Diminished revenue is not the only challenge undermining independent journalism: technological progress is arguably undermining entire fields of the profession itself. Stijn Debrouwere has written a number of polemics that argue cultural journalism is in the process of being replaced by programs and websites that provide a customised, considered flow of content directly to users. At the most basic level, he argues, a single optimised search on Google surpasses the capacity of most music critics’ to cover the length and breadth of, say, a musical artist’s career.

Spotify’s ‘radio’ function interprets user’s listening behaviour to recommend and play music. iTunes, the biggest online music retailer in the world, now provides a similar service. Film and rental website Netflix recommends films to users based on their purchase history, while Wikipedia offers users a considered critical and historical summary of whatever content they might be chasing. Soundcloud and Myspace let music producers and consumers curate private artistic communities. In each of these instances, the role and relevance of cultural criticism has been diminished by technology.

Besides providing raw content, such websites and programs let users critique and share material both on-site and through social networking. Individually, each individual application is not a substitute for professional music or film journalism. But as a whole, they stress the superstructure of an industry already buckling under pressure of an increasingly unprofitable financial situation.

Furthermore, although digital media services like Spotify and Netflix argue they are optimized to provide users with the best browsing experience possible, there is no guarantee that sponsors, partners, advertisers and other affiliated corporate influences do not interfere with ratings or recommendations. A music or film critic is accountable his or her peers; a music or film program is beholden only to its programmers, and in turn, their employers.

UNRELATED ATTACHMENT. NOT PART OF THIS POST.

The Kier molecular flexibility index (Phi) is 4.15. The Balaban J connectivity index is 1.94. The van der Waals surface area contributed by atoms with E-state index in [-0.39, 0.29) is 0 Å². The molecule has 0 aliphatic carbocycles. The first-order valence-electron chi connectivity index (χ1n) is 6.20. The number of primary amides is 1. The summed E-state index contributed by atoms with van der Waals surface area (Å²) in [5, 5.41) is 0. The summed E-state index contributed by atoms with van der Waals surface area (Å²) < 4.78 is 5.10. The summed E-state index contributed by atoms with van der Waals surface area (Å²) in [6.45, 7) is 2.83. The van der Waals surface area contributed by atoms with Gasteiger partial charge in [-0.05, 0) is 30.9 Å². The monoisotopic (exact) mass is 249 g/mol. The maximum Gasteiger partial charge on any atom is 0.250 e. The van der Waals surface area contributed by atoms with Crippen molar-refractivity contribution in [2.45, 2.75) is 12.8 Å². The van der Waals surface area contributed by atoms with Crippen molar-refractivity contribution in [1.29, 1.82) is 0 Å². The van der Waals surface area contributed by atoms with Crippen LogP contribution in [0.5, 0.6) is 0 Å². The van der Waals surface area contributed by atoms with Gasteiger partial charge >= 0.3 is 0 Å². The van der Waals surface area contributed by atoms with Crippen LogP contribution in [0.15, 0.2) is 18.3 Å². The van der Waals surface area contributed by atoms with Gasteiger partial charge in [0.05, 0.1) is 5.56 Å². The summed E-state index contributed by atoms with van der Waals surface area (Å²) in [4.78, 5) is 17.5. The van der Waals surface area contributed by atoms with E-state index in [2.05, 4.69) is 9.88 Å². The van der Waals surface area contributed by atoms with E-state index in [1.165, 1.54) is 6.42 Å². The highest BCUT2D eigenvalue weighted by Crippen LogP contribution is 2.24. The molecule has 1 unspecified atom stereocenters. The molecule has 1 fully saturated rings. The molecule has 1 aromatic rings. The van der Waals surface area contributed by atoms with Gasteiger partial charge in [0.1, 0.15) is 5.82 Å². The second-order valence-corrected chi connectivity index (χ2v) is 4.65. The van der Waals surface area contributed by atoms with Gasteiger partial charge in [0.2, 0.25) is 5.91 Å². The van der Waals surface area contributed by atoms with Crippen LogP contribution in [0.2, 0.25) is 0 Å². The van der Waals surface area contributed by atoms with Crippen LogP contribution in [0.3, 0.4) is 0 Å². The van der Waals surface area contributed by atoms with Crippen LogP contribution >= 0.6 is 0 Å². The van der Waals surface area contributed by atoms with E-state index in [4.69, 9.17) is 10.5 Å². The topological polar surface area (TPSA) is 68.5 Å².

Online advertising provides some revenue, most digital publications have been reluctant to raise paywalls around their content. Those that have raised paywalls have not enjoyed robust success: as of 2011, the Australian Financial Review has accumulated a paltry 10,872 paying subscribers. The Australian has had more success, with around 40,000 subscribers paying $4.50 a week. This figure is poor compensation for the paper’s $3 daily broadsheet price. Not only do paywalls drive users to competitors that offer content for free, but they also compromise the page-views that form the basis of online advertising revenue, further starving a publication of income.

It is inane and tautological to say financial viability is essential to any profession; this is true of all professions. But to journalism, finance has a unique role. Without finance, the press’s independence and investigative capacity are in danger of being compromised. Regardless of their employer’s objectives, an accountant is an accountant, an engineer is an engineer, a worker is still a worker. But if journalists can’t be paid by the free market for labouring on behalf of enquiry and exposure, they will have no choice but to labour on behalf of whoever can pay.

Digitalization has drastically compromised the news media’s revenue, and indirectly, it is compromising its independence. As a result, journalists have become increasingly instrumentalised by advertisers and public relation departments.